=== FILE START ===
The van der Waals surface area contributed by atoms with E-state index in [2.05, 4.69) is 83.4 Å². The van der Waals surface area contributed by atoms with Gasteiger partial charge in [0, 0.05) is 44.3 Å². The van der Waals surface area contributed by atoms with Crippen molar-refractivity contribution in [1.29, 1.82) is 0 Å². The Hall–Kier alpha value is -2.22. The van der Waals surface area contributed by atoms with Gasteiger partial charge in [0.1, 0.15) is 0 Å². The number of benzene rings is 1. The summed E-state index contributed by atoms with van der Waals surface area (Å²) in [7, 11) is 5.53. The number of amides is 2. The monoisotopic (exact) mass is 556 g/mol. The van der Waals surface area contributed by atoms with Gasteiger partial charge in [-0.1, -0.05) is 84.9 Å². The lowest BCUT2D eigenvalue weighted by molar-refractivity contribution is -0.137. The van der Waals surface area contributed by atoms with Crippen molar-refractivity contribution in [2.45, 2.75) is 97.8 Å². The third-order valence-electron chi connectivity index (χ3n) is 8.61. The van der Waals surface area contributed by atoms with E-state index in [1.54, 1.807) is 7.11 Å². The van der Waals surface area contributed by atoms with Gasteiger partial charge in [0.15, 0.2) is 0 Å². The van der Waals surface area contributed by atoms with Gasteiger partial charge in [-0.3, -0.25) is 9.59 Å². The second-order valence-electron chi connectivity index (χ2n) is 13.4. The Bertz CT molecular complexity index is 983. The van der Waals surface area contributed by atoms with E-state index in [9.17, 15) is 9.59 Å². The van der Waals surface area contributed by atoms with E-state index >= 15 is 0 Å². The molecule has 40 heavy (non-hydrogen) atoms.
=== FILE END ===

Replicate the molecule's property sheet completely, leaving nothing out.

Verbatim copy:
The van der Waals surface area contributed by atoms with E-state index in [2.05, 4.69) is 83.4 Å². The van der Waals surface area contributed by atoms with Gasteiger partial charge in [0, 0.05) is 44.3 Å². The van der Waals surface area contributed by atoms with Crippen molar-refractivity contribution in [1.29, 1.82) is 0 Å². The Hall–Kier alpha value is -2.22. The van der Waals surface area contributed by atoms with Gasteiger partial charge in [0.1, 0.15) is 0 Å². The number of benzene rings is 1. The summed E-state index contributed by atoms with van der Waals surface area (Å²) in [7, 11) is 5.53. The number of amides is 2. The monoisotopic (exact) mass is 556 g/mol. The van der Waals surface area contributed by atoms with Gasteiger partial charge in [-0.1, -0.05) is 84.9 Å². The lowest BCUT2D eigenvalue weighted by molar-refractivity contribution is -0.137. The van der Waals surface area contributed by atoms with Crippen molar-refractivity contribution in [2.45, 2.75) is 97.8 Å². The third-order valence-electron chi connectivity index (χ3n) is 8.61. The van der Waals surface area contributed by atoms with E-state index in [1.54, 1.807) is 7.11 Å². The van der Waals surface area contributed by atoms with Gasteiger partial charge in [0.15, 0.2) is 0 Å². The van der Waals surface area contributed by atoms with Gasteiger partial charge in [-0.3, -0.25) is 9.59 Å². The second-order valence-electron chi connectivity index (χ2n) is 13.4. The Bertz CT molecular complexity index is 983. The van der Waals surface area contributed by atoms with E-state index in [9.17, 15) is 9.59 Å². The van der Waals surface area contributed by atoms with E-state index >= 15 is 0 Å². The molecule has 40 heavy (non-hydrogen) atoms.